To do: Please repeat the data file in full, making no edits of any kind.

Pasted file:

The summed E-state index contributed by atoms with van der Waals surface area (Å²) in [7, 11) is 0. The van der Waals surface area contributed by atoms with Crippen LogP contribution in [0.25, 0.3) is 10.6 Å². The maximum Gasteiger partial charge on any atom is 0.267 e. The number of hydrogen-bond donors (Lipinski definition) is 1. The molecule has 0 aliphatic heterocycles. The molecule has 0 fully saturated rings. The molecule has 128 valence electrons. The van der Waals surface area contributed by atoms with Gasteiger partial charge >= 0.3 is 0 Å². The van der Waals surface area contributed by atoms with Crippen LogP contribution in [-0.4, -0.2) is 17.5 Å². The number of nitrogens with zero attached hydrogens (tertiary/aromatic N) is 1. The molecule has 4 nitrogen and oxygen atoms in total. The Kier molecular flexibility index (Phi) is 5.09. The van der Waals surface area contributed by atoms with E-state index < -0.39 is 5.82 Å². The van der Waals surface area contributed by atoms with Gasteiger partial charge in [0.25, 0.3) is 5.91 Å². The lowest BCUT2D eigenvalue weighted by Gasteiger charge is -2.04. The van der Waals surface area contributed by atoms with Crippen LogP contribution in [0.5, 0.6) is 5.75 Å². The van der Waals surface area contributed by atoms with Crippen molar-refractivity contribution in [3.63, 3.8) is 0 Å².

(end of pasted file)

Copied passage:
The summed E-state index contributed by atoms with van der Waals surface area (Å²) in [7, 11) is 0. The van der Waals surface area contributed by atoms with Crippen LogP contribution in [0.25, 0.3) is 10.6 Å². The maximum Gasteiger partial charge on any atom is 0.267 e. The number of hydrogen-bond donors (Lipinski definition) is 1. The molecule has 0 aliphatic heterocycles. The molecule has 0 fully saturated rings. The molecule has 128 valence electrons. The van der Waals surface area contributed by atoms with Gasteiger partial charge >= 0.3 is 0 Å². The van der Waals surface area contributed by atoms with Crippen LogP contribution in [-0.4, -0.2) is 17.5 Å². The number of nitrogens with zero attached hydrogens (tertiary/aromatic N) is 1. The molecule has 4 nitrogen and oxygen atoms in total. The Kier molecular flexibility index (Phi) is 5.09. The van der Waals surface area contributed by atoms with E-state index < -0.39 is 5.82 Å². The van der Waals surface area contributed by atoms with Gasteiger partial charge in [0.25, 0.3) is 5.91 Å². The lowest BCUT2D eigenvalue weighted by Gasteiger charge is -2.04. The van der Waals surface area contributed by atoms with Crippen LogP contribution in [0.5, 0.6) is 5.75 Å². The van der Waals surface area contributed by atoms with Crippen molar-refractivity contribution in [3.63, 3.8) is 0 Å².